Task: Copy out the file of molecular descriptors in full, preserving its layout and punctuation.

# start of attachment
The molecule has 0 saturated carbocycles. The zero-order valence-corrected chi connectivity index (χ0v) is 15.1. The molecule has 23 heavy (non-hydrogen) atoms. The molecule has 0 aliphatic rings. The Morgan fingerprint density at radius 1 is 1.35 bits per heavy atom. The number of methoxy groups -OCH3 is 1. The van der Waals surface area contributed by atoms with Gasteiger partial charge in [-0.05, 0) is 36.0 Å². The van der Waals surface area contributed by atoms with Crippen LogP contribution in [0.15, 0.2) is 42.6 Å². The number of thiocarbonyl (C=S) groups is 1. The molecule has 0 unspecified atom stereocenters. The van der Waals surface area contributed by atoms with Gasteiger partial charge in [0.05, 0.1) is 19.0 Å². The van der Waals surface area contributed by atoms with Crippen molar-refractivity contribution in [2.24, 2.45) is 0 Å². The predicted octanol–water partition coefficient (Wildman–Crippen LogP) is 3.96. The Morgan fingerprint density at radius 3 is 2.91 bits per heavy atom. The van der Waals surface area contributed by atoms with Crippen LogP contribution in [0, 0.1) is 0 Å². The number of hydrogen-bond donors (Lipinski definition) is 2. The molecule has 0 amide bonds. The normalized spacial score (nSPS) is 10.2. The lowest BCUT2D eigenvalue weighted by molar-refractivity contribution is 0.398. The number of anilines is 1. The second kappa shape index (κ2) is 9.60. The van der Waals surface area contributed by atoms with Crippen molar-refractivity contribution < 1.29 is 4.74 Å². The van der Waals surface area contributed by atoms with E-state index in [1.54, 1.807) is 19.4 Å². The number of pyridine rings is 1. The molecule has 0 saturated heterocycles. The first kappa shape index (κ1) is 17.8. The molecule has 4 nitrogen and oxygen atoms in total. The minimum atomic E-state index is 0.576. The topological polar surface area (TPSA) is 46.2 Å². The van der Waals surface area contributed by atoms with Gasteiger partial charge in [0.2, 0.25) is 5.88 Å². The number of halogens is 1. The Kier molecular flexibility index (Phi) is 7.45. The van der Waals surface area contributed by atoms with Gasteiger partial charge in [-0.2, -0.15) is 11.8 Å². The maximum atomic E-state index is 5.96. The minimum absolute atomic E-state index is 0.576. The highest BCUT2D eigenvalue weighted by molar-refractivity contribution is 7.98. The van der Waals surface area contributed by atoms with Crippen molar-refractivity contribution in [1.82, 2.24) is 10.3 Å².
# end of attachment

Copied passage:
The molecule has 0 saturated carbocycles. The zero-order valence-corrected chi connectivity index (χ0v) is 15.1. The molecule has 23 heavy (non-hydrogen) atoms. The molecule has 0 aliphatic rings. The Morgan fingerprint density at radius 1 is 1.35 bits per heavy atom. The number of methoxy groups -OCH3 is 1. The van der Waals surface area contributed by atoms with Gasteiger partial charge in [-0.05, 0) is 36.0 Å². The van der Waals surface area contributed by atoms with Crippen LogP contribution in [0.15, 0.2) is 42.6 Å². The number of thiocarbonyl (C=S) groups is 1. The molecule has 0 unspecified atom stereocenters. The van der Waals surface area contributed by atoms with Gasteiger partial charge in [0.05, 0.1) is 19.0 Å². The van der Waals surface area contributed by atoms with Crippen molar-refractivity contribution in [2.24, 2.45) is 0 Å². The predicted octanol–water partition coefficient (Wildman–Crippen LogP) is 3.96. The Morgan fingerprint density at radius 3 is 2.91 bits per heavy atom. The van der Waals surface area contributed by atoms with Crippen LogP contribution in [0, 0.1) is 0 Å². The number of hydrogen-bond donors (Lipinski definition) is 2. The molecule has 0 amide bonds. The normalized spacial score (nSPS) is 10.2. The lowest BCUT2D eigenvalue weighted by molar-refractivity contribution is 0.398. The number of anilines is 1. The second kappa shape index (κ2) is 9.60. The van der Waals surface area contributed by atoms with Crippen molar-refractivity contribution < 1.29 is 4.74 Å². The van der Waals surface area contributed by atoms with E-state index in [1.54, 1.807) is 19.4 Å². The number of pyridine rings is 1. The molecule has 0 saturated heterocycles. The first kappa shape index (κ1) is 17.8. The molecule has 4 nitrogen and oxygen atoms in total. The minimum atomic E-state index is 0.576. The topological polar surface area (TPSA) is 46.2 Å². The van der Waals surface area contributed by atoms with Gasteiger partial charge in [0.2, 0.25) is 5.88 Å². The number of halogens is 1. The Kier molecular flexibility index (Phi) is 7.45. The van der Waals surface area contributed by atoms with Gasteiger partial charge in [-0.2, -0.15) is 11.8 Å². The maximum atomic E-state index is 5.96. The minimum absolute atomic E-state index is 0.576. The highest BCUT2D eigenvalue weighted by molar-refractivity contribution is 7.98. The van der Waals surface area contributed by atoms with Crippen molar-refractivity contribution in [1.82, 2.24) is 10.3 Å².